Birthday Blues?!



It was my birthday this week. Oops. Now you know my star sign. Not that I believe in astrology. As a Scorpio I’m naturally sceptical. (Ha ha.) Anyway, my darling daughter woke me with a birthday kiss and a wry smile, “So how old aren’t you today Mum?”

Clearly, the most effective way to stay young is to lie about your age. Of course, the best way to tell a woman’s age is not to. Or to simply say, “I have no idea how old you are, but you certainly don’t look it.”

My 89-year-old mother on the other hand is immensely proud of her advancing years. Mum and her octogenarian pals have reverted to that childhood habit of bragging “I’m 89… and a half!” Or “I’m 90… and three quarters.” Facial furrows have become a badge of honour; a case of ‘read between my lines’. They’re proud of their history writ large in wrinkles – the love affairs, the laughs, the babies, the happiness, the heartbreaks, the fun, frivolity, all those travails prevailed.

As I blew out the candles on my cake – so many I was worried a Boeing 747 might mistake it for a runway and attempt a landing – I wondered what is the magic age when you stop wanting to be younger and rejoice at every numerical milestone? According to a survey by “Help the Aged”, one in five of us lie about our age. How many of you are approaching 50, 60 or 70… but not admitting from which direction?

A Norwegian professor recently created headlines by stating that people lose their oomph aged 54. His study found that “passion, grit and positive mind set” evaporates at this stage of life.

Well, he clearly hasn’t met me, Mum or any of our many friends. Google ‘over 50’s’ and you’re faced with the most demoralising photos of grey-haired, denture-wearing geriatrics in matching beige track suits advertising stairlifts or holding hands in His and Her incontinence pads, while sailing off into the sunset on Covid-riddled cruise ships.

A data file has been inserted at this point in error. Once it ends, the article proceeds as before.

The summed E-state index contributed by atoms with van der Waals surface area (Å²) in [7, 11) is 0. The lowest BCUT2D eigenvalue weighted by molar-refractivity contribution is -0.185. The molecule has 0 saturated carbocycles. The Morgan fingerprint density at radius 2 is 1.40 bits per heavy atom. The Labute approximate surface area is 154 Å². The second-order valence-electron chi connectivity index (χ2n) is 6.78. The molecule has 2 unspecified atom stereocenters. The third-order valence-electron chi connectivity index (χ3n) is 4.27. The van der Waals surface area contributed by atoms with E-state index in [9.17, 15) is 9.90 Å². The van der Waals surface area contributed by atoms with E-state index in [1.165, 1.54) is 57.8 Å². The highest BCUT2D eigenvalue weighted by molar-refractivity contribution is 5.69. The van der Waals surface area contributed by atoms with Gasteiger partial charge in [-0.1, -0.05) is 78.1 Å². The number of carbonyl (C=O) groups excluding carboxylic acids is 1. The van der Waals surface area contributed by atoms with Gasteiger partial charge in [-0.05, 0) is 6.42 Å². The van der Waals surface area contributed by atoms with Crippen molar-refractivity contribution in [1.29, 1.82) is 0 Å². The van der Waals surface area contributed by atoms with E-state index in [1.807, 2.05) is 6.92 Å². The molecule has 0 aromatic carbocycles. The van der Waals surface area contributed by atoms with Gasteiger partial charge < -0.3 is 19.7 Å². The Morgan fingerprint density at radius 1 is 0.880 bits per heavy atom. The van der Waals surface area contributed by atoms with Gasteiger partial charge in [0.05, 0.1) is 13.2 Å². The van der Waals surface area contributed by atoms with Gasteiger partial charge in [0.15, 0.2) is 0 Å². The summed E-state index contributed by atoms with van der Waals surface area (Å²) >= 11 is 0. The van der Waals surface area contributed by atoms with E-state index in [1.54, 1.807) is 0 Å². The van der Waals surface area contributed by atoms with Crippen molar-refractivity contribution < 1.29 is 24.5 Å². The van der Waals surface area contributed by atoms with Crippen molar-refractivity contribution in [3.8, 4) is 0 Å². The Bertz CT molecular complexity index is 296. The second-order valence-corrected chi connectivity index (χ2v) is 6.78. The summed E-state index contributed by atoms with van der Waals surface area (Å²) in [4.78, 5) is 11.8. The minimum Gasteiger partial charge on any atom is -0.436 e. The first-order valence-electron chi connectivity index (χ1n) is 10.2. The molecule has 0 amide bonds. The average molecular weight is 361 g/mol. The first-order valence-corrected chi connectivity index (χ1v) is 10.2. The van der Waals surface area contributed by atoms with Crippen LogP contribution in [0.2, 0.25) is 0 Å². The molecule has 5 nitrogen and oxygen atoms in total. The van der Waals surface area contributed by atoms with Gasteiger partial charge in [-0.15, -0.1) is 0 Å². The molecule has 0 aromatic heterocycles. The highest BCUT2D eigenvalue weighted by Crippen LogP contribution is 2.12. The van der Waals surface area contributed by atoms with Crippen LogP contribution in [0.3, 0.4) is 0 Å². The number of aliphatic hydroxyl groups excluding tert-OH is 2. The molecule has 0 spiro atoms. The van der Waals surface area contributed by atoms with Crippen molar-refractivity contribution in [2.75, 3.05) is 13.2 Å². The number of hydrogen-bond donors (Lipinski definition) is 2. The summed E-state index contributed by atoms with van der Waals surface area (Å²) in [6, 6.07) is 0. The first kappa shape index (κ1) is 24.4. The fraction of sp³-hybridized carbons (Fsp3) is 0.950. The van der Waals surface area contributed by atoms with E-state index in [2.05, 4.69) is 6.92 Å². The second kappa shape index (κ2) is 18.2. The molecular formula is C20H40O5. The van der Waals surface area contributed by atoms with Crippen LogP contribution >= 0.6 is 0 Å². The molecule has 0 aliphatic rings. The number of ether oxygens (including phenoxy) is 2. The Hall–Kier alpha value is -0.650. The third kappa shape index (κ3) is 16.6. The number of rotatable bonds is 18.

Although feeling positively in our prime we over 50’s are constantly bombarded with phrases which imply that our lives must be grim. A recent survey found that “old fart”, “little old lady” ,“old hag”, “old bag”, “fossils,” “grumpy old man” or “grumpy old woman” are amongst the most prevalent ageist phrases on social media. More than half of the over 50’s surveyed believed that ageist language made them feel less valued (68%) unhappy (60%) and alienated (52%.) One in three commonly experience ageism at work, one in ten on public transport and one in seven while shopping.

Subtly undermining moments occur every day, from TV shows featuring doddery and forgetful pensioners to the aggressive promotion of anti-ageing face creams to ‘turn back time’. Not to forget the constant media reports about the “burden” of our ageing population. Everyday ageism is increasingly of concern to mental health experts who cite evidence that it can hasten the onset of dementia and even shorten life expectancy.

Clearly it’s time that ageism became as unacceptable as every other form of discrimination. We over 50’s now own about 80 percent of the nation’s wealth, so it seems commercially suicidal to aim such belittling and patronising advertising at us and to limit our representation in television dramas and sit coms to such pathetic and outdated stereotypes.

Ageing is the final taboo. And it needs to be smashed forthwith. Life after 50 is actually the best time of all. We boomers feel less stressed, less competitive, happier and freer than ever. And so much more adventurous. With time and money on our hands, my sixty year old pals are leaping out of aeroplanes, climbing Mt. Kilimanjaro, taking up taekwondo and tango dancing or joining Swingers clubs. And, sorry Prof, but we’re doing it all with passion, grit and a positive mind set.

Mourning the passing of youth and dreading the onset of old age distracts from what is really important – the here and now; whatever age you are.

I’ve just turned 62 by the way and still firing all sexy cylinders. Oh and girls, my top tip for keeping your youth? Lock him in the pool house.

For more adventure before dementia, please have a crack (and hopefully be cracked up by!) my latest novel, HRT – Husband Replacement Therapy.

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